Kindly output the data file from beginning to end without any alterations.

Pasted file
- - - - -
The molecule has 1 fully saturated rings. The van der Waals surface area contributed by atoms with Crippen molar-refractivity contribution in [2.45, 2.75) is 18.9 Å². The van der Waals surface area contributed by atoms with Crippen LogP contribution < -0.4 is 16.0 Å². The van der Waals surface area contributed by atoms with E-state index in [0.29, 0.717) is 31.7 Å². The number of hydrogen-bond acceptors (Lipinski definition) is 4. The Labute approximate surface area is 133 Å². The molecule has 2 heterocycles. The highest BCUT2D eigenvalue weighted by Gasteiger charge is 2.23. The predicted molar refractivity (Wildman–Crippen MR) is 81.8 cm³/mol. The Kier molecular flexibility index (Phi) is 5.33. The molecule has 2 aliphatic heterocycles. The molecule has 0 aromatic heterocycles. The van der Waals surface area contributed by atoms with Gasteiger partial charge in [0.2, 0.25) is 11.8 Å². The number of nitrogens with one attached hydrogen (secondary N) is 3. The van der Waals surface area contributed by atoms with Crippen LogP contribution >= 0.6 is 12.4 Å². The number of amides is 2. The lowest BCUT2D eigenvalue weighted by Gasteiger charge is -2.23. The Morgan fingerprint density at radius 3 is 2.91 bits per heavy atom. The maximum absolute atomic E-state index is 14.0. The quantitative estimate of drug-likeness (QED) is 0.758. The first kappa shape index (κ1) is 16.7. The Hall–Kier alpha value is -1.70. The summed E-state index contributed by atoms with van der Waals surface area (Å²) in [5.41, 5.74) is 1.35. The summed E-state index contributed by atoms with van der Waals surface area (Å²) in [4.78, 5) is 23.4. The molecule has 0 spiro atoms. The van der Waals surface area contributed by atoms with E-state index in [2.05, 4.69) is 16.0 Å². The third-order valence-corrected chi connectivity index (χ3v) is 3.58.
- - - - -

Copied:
The molecule has 1 fully saturated rings. The van der Waals surface area contributed by atoms with Crippen molar-refractivity contribution in [2.45, 2.75) is 18.9 Å². The van der Waals surface area contributed by atoms with Crippen LogP contribution < -0.4 is 16.0 Å². The van der Waals surface area contributed by atoms with E-state index in [0.29, 0.717) is 31.7 Å². The number of hydrogen-bond acceptors (Lipinski definition) is 4. The Labute approximate surface area is 133 Å². The molecule has 2 heterocycles. The highest BCUT2D eigenvalue weighted by Gasteiger charge is 2.23. The predicted molar refractivity (Wildman–Crippen MR) is 81.8 cm³/mol. The Kier molecular flexibility index (Phi) is 5.33. The molecule has 2 aliphatic heterocycles. The molecule has 0 aromatic heterocycles. The van der Waals surface area contributed by atoms with Gasteiger partial charge in [0.2, 0.25) is 11.8 Å². The number of nitrogens with one attached hydrogen (secondary N) is 3. The van der Waals surface area contributed by atoms with Crippen LogP contribution >= 0.6 is 12.4 Å². The number of amides is 2. The lowest BCUT2D eigenvalue weighted by Gasteiger charge is -2.23. The Morgan fingerprint density at radius 3 is 2.91 bits per heavy atom. The maximum absolute atomic E-state index is 14.0. The quantitative estimate of drug-likeness (QED) is 0.758. The first kappa shape index (κ1) is 16.7. The Hall–Kier alpha value is -1.70. The summed E-state index contributed by atoms with van der Waals surface area (Å²) in [5.41, 5.74) is 1.35. The summed E-state index contributed by atoms with van der Waals surface area (Å²) in [4.78, 5) is 23.4. The molecule has 0 spiro atoms. The van der Waals surface area contributed by atoms with E-state index in [2.05, 4.69) is 16.0 Å². The third-order valence-corrected chi connectivity index (χ3v) is 3.58.